The Holy Trinity, by J.P Landis
This is a forgotten book, and a deservedly forgotten book, but it is likely not forgotten for the right reasons. At its heart, this is a book that is an unintentional demonstration of a wide degree of logical fallacies. The author claims to be gathering “facts” in order to make a determination of the nature of God and then proceeds to stack the deck through erroneous presuppositions. Throughout the book there are some major false dilemmas where the author pits Trinitarian thought and interpretation against a Unitarian thought which is also erroneous. There are non-sequitors galore, including familiar extrapolations from the plurality implied (or outright stated) in the Hebrew scriptures to the full-blown Trinitarian philosophy of Nicea and afterward. There is the slippery slope fallacy of claiming that all kind of Christian doctrines depend on the Trinity to hold as well as the bandwagon fallacy of pointing to other people who have believed in the Trinity as reasons why the reader should as well. As someone who reads and writes a fair amount on this subject , I found that this book was a succinct example of much of the terrible reasoning that goes on in order to justify a belief in the Trinity, such that everyone admits that the Trinity makes no sense but so many people insist, contrary to reason, that nothing makes sense without it.
After some preliminary comments in this short book of about 75 pages or so, the author discusses some erroneous thoughts on the unity of God. Appealing vainly to ignorance by arguing that there are no passages which argue for the Father and the Son being separate beings (see, for example, Psalm 110, Daniel 7, or Proverbs 30:4), the book starts off on the wrong foot and only continues to get worse from there in discussing the divine Unity. The next three chapters discuss the attributes of divinity ascribed to God the Father, Jesus Christ, and the Holy Spirit, with the most attention being paid to Jesus Christ. The next chapter seeks to present the three as one being, stumbling pretty mightily at this point, before the author then stumbles into the inevitable problem of personhood as it relates to the Trinity. A short chapter presents some vague and shadowy statements that are often mistakenly used to argue for the Trinity in the Hebrew scriptures before the author presents some laughable “collateral supports” of the Trinity that include a reference to heathen beliefs and the misguided statements of heathen philosophers. After this the author engages in some catastrophizing of what would happen if the Trinity is denied, and closes with a wistful thought that if the Trinity isn’t in the Bible than it should be. Alas, it isn’t and it shouldn’t be.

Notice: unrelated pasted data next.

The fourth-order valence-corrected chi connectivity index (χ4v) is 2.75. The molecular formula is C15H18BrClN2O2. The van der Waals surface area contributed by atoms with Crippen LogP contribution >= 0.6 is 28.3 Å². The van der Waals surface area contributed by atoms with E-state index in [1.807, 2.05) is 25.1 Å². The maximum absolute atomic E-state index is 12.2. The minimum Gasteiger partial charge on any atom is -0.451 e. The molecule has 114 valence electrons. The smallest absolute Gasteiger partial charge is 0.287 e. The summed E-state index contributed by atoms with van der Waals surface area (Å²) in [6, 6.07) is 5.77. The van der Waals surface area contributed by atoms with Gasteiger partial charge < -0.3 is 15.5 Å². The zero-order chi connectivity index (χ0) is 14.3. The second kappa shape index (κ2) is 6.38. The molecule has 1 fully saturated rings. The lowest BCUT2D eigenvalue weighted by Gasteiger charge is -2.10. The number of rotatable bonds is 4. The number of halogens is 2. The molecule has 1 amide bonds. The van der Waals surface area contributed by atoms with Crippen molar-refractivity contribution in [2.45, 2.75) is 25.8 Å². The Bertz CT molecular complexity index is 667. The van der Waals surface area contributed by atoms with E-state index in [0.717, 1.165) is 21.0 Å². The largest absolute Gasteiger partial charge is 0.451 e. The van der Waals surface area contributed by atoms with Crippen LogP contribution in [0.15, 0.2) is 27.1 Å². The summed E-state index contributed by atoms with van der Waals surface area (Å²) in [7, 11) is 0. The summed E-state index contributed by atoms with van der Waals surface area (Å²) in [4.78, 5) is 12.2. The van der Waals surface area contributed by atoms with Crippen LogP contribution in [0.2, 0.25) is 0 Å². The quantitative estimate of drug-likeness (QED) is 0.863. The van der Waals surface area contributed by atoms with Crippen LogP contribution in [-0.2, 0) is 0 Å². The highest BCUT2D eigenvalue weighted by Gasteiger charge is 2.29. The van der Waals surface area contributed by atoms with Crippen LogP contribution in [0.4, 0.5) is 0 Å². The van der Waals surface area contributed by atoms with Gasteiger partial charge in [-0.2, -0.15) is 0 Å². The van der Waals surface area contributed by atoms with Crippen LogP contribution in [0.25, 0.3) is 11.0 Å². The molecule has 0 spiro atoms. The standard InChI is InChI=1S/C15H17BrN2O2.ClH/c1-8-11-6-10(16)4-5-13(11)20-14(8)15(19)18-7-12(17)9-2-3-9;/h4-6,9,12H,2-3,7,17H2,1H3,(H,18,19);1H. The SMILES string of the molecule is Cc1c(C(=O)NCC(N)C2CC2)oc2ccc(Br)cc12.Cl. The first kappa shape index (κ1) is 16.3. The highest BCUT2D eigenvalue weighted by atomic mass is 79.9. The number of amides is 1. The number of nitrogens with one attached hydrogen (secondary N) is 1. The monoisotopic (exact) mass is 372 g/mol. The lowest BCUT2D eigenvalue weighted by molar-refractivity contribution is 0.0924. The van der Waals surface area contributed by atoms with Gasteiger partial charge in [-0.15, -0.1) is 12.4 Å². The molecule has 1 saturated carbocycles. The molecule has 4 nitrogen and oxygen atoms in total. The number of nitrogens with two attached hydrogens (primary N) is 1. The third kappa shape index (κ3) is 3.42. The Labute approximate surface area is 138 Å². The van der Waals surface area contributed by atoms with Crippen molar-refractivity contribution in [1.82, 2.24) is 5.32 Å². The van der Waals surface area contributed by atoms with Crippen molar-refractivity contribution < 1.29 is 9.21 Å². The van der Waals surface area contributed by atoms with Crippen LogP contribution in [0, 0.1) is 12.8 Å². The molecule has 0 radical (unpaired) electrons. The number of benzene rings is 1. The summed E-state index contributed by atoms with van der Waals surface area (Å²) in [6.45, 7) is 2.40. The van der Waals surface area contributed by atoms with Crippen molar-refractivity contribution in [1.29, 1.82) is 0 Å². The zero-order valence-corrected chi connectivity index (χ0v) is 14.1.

It would be worthwhile and instructive to see what sort of reviews this book got from its readers at the time. It is unlikely that everyone else would comment as harshly on this book’s many and serious logical fallacies as I do, but it is interesting to note the existence of this book as part of the polemics between Unitarian and Orthodox positions. The author seems not to understand that there is another solution besides numerical oneness for the resolution of the apparent contradiction between the unity of God and the obvious duality of God as Father and Son that is discussed at the opening of every Pauline epistle, namely the subordination of the Son’s will to the Father’s will. God is open in inviting believers into the Family of God, such that unbelievers will be raised in the judgment and will bow down to believers who have been given Eternal life as part of God’s family as the younger brothers of our Lord and Savior, but there will be no one given Eternal life whose will is not subordinate to His own. Too bad the author has no inkling of these biblical truths.
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